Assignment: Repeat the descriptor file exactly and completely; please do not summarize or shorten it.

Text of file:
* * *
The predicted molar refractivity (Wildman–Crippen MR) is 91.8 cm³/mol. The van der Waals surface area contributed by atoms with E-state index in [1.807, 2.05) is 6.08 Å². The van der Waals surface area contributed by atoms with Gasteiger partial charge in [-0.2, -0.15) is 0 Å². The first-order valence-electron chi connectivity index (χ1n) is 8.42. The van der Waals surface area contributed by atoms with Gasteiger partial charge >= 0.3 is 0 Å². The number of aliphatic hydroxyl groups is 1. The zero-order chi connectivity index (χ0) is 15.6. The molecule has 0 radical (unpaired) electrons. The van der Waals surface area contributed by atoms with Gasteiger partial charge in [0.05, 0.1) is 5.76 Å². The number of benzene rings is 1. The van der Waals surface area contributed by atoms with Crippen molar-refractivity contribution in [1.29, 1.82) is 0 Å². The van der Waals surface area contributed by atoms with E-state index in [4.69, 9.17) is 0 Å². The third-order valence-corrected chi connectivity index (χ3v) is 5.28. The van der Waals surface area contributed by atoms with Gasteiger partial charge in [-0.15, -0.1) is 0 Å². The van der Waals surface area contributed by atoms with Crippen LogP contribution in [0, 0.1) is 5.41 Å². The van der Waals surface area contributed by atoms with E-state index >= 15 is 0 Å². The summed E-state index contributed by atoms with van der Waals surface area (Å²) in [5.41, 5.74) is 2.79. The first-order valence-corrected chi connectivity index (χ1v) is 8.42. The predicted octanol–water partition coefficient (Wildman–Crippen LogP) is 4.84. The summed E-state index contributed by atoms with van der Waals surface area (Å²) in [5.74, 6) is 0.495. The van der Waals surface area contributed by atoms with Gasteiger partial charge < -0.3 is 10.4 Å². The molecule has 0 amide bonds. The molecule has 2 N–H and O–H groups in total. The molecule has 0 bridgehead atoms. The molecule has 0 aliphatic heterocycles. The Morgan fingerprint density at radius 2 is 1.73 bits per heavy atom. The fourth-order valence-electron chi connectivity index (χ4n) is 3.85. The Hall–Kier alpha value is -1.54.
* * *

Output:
The predicted molar refractivity (Wildman–Crippen MR) is 91.8 cm³/mol. The van der Waals surface area contributed by atoms with E-state index in [1.807, 2.05) is 6.08 Å². The van der Waals surface area contributed by atoms with Gasteiger partial charge in [-0.2, -0.15) is 0 Å². The first-order valence-electron chi connectivity index (χ1n) is 8.42. The van der Waals surface area contributed by atoms with Gasteiger partial charge >= 0.3 is 0 Å². The number of aliphatic hydroxyl groups is 1. The zero-order chi connectivity index (χ0) is 15.6. The molecule has 0 radical (unpaired) electrons. The van der Waals surface area contributed by atoms with Gasteiger partial charge in [0.05, 0.1) is 5.76 Å². The number of benzene rings is 1. The van der Waals surface area contributed by atoms with Crippen molar-refractivity contribution in [1.29, 1.82) is 0 Å². The van der Waals surface area contributed by atoms with E-state index in [4.69, 9.17) is 0 Å². The third-order valence-corrected chi connectivity index (χ3v) is 5.28. The van der Waals surface area contributed by atoms with Gasteiger partial charge in [-0.15, -0.1) is 0 Å². The van der Waals surface area contributed by atoms with Crippen LogP contribution in [0, 0.1) is 5.41 Å². The van der Waals surface area contributed by atoms with E-state index >= 15 is 0 Å². The summed E-state index contributed by atoms with van der Waals surface area (Å²) in [5.41, 5.74) is 2.79. The first-order valence-corrected chi connectivity index (χ1v) is 8.42. The predicted octanol–water partition coefficient (Wildman–Crippen LogP) is 4.84. The summed E-state index contributed by atoms with van der Waals surface area (Å²) in [5.74, 6) is 0.495. The van der Waals surface area contributed by atoms with Gasteiger partial charge < -0.3 is 10.4 Å². The molecule has 0 amide bonds. The molecule has 2 N–H and O–H groups in total. The molecule has 0 bridgehead atoms. The molecule has 0 aliphatic heterocycles. The Morgan fingerprint density at radius 2 is 1.73 bits per heavy atom. The fourth-order valence-electron chi connectivity index (χ4n) is 3.85. The Hall–Kier alpha value is -1.54.